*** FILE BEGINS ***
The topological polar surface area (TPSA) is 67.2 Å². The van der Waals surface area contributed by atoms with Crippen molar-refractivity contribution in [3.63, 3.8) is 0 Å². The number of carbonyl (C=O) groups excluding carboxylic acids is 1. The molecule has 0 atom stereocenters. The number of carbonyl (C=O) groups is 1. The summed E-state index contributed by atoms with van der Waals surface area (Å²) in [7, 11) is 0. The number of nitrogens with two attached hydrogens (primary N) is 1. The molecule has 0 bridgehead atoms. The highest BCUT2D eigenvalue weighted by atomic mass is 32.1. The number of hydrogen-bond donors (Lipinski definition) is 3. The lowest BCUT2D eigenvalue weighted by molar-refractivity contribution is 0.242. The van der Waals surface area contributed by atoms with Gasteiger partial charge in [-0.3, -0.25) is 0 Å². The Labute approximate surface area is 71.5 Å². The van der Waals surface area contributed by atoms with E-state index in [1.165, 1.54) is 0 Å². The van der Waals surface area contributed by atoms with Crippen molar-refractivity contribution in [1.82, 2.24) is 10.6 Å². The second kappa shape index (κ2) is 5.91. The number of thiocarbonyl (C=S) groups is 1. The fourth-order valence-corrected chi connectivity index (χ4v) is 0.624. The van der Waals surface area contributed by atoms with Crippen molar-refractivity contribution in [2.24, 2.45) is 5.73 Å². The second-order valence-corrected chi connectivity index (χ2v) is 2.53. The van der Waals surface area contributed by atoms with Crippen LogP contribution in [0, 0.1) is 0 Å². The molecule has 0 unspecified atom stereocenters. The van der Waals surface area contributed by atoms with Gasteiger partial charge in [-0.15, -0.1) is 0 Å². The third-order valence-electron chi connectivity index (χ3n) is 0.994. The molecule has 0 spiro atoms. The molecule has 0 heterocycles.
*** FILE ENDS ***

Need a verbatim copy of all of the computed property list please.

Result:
The topological polar surface area (TPSA) is 67.2 Å². The van der Waals surface area contributed by atoms with Crippen molar-refractivity contribution in [3.63, 3.8) is 0 Å². The number of carbonyl (C=O) groups excluding carboxylic acids is 1. The molecule has 0 atom stereocenters. The number of carbonyl (C=O) groups is 1. The summed E-state index contributed by atoms with van der Waals surface area (Å²) in [7, 11) is 0. The number of nitrogens with two attached hydrogens (primary N) is 1. The molecule has 0 bridgehead atoms. The highest BCUT2D eigenvalue weighted by atomic mass is 32.1. The number of hydrogen-bond donors (Lipinski definition) is 3. The lowest BCUT2D eigenvalue weighted by molar-refractivity contribution is 0.242. The van der Waals surface area contributed by atoms with Gasteiger partial charge in [-0.3, -0.25) is 0 Å². The Labute approximate surface area is 71.5 Å². The van der Waals surface area contributed by atoms with E-state index in [1.165, 1.54) is 0 Å². The van der Waals surface area contributed by atoms with Crippen molar-refractivity contribution in [1.82, 2.24) is 10.6 Å². The second kappa shape index (κ2) is 5.91. The number of thiocarbonyl (C=S) groups is 1. The fourth-order valence-corrected chi connectivity index (χ4v) is 0.624. The van der Waals surface area contributed by atoms with Crippen molar-refractivity contribution in [2.24, 2.45) is 5.73 Å². The second-order valence-corrected chi connectivity index (χ2v) is 2.53. The van der Waals surface area contributed by atoms with Crippen LogP contribution in [0, 0.1) is 0 Å². The molecule has 0 unspecified atom stereocenters. The van der Waals surface area contributed by atoms with Gasteiger partial charge in [-0.15, -0.1) is 0 Å². The third-order valence-electron chi connectivity index (χ3n) is 0.994. The molecule has 0 spiro atoms. The molecule has 0 heterocycles.